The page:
Legacy Society Director: Our parish Legacy Society is a way to receive structured gifts, especially from estates, and has policies that govern how those gifts may be invested and used so that they continue to support our church and its ministries, especially in Outreach, Formation, and a small portion of budget. Each year we elect one member to a 3-year term, and this group meets four times each year, chaired by the senior member, to review the status of these investments and create any parish education about legacy planning.
Construction Wrap Up
End of Year Giving
2022 is just around the corner!!
Have you thought about completing your 2021 pledge, prepaying your 2022 pledge or just making that additional contribution to St. Augustine’s for tax purposes? All money must be deposited by December 31, 2021, in order for you to be able to deduct your charitable contribution on your 2021 tax return.
Considering holidays and office closures, we have some options for you and deadlines to consider.
 If you want to use our PayPal system, you need to have it in no later than December 24, as it takes 2-3 business days to reach our account after we initiate transfer.
 If you are paying by check, please make sure it is to the office by December 30.
If you want to take advantage of our brokerage account through Charles Schwab, plan early!!! With the transfer from your account to our account and then taking into consideration the sale time and not to mention getting the check written to St. Augustine’s and getting it deposited by December 31 – well do we need to say more?? Please contact treasurer, Maggie Wellman, for the needed information to access our account.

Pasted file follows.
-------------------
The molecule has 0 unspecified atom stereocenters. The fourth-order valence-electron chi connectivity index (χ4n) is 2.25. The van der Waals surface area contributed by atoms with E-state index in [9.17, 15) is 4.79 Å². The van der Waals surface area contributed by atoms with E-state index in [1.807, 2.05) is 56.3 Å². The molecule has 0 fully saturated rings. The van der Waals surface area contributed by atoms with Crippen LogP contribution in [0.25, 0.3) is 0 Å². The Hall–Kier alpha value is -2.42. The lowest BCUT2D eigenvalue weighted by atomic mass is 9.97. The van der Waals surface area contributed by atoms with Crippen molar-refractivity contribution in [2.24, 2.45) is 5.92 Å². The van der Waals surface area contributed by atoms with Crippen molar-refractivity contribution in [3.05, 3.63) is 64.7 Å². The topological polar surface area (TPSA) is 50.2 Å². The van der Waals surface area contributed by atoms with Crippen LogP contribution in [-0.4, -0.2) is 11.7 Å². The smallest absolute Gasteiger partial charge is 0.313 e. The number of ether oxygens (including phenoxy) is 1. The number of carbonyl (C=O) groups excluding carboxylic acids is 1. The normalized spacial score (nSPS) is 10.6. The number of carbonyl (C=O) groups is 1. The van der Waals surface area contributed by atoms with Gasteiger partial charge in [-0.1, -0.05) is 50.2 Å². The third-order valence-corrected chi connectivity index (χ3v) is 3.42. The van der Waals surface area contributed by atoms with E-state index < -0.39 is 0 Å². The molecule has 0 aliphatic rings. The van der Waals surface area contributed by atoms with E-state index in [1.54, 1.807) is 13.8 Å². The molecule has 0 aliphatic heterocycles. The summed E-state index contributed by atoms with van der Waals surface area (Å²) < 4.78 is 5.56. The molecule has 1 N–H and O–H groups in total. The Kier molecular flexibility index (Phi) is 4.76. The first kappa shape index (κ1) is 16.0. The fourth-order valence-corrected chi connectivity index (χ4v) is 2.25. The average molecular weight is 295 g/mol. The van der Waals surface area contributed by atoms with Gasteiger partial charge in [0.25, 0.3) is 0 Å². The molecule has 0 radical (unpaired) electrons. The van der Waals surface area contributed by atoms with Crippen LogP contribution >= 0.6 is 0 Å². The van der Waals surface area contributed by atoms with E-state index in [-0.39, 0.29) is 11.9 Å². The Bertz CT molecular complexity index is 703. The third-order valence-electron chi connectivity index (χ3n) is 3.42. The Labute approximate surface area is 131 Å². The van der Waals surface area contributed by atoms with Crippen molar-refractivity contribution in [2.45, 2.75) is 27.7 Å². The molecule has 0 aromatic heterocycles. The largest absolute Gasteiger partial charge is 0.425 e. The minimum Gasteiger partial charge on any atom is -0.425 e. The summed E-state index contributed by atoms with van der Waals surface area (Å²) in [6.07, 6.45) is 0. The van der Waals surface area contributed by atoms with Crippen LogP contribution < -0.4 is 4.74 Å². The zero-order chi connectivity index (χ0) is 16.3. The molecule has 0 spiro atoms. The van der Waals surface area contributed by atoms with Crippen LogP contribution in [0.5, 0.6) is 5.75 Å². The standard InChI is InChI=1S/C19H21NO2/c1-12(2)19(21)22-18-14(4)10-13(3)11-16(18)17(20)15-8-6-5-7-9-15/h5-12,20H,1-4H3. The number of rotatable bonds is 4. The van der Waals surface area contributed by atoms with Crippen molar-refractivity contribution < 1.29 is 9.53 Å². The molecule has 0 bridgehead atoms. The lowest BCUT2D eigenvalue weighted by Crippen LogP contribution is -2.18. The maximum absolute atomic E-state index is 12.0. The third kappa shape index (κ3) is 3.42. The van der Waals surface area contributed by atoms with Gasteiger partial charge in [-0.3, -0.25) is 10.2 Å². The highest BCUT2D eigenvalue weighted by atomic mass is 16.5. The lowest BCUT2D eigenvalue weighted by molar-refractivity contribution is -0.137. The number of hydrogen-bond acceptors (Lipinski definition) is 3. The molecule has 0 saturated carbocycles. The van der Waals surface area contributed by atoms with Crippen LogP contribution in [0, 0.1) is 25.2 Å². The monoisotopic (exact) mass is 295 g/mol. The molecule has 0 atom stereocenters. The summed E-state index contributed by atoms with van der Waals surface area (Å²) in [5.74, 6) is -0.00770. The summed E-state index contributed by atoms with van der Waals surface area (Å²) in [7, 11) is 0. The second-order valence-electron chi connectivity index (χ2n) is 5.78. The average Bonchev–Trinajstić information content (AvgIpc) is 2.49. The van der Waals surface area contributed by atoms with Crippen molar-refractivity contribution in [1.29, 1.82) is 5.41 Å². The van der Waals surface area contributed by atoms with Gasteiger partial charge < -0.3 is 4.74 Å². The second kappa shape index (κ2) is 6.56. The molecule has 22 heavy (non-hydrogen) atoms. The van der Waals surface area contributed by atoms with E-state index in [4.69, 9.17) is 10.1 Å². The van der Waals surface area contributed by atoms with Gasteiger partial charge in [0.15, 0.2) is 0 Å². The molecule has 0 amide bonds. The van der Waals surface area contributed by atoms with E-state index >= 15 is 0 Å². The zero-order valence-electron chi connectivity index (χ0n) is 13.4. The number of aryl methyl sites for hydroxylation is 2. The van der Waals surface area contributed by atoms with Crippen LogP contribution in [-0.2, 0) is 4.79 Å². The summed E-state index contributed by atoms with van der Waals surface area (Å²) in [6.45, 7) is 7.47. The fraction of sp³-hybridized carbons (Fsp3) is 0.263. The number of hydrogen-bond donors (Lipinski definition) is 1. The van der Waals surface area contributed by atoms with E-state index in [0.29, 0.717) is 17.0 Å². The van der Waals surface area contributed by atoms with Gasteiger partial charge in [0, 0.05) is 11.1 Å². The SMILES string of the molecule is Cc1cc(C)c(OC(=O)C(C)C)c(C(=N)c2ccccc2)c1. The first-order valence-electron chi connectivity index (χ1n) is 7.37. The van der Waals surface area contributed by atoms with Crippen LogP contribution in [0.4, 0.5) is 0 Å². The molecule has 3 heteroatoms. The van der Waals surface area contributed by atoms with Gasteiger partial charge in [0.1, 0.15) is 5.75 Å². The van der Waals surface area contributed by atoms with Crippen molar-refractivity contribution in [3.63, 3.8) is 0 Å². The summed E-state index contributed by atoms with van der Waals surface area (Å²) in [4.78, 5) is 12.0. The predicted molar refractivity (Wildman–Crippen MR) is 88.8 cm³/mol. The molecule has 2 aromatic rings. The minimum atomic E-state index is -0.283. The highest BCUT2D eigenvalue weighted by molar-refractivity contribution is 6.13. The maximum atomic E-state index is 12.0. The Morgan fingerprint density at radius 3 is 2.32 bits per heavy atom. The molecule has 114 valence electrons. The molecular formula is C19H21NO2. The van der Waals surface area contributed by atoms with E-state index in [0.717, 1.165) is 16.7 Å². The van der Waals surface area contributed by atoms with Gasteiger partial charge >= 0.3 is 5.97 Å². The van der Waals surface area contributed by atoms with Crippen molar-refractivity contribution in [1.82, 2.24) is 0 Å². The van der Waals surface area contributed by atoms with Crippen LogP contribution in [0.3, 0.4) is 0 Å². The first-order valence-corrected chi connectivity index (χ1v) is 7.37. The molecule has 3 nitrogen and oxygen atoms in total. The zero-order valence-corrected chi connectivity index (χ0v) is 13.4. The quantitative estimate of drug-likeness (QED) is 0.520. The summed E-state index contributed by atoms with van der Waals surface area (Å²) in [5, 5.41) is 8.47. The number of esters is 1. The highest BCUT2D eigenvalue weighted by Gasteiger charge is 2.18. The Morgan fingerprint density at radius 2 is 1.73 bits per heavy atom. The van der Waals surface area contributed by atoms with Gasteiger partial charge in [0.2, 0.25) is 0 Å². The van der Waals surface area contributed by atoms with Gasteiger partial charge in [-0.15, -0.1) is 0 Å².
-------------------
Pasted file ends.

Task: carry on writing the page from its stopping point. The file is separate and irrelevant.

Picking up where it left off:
If you need to know your pledge balance for 2021, please contact Jay as she has all the updated information. Thank you for working with us to meet our deadlines and to make the end of the year a smooth transition into 2022!!
Elaine Randall Book Club
Volunteers
Friday, November 26

  • 8:00 AM -Men's Bible Study, for Zoom, CLICK HERE
  • Meeting ID: 725 959 1126


Sunday, November 28

  • 8:30 AM -Eucharist in person

  • 9:40 AM -Sunday School
  • 9:40 AM -Adult/Youth Group Advent Class

  • 10:30 AM -Eucharist in person & via Facebook Live CLICK HERE

  • 11:30 AM -Greening of the Church


Monday, November 22

  • 6:15 PM -The Order of the Daughters of the King Prayer and Bible Study


Tuesday, November 23

  • 6:30 PM -EFM (Contact Jack for Zoom Link)


Wednesday, November 24

  • 12:00 PM -Midday Prayer

  • 6:00 PM -NO Youth Group


  • Dec. 4 & 5 Thistle Lights & Thistle Blooms Sale in the Parish Hall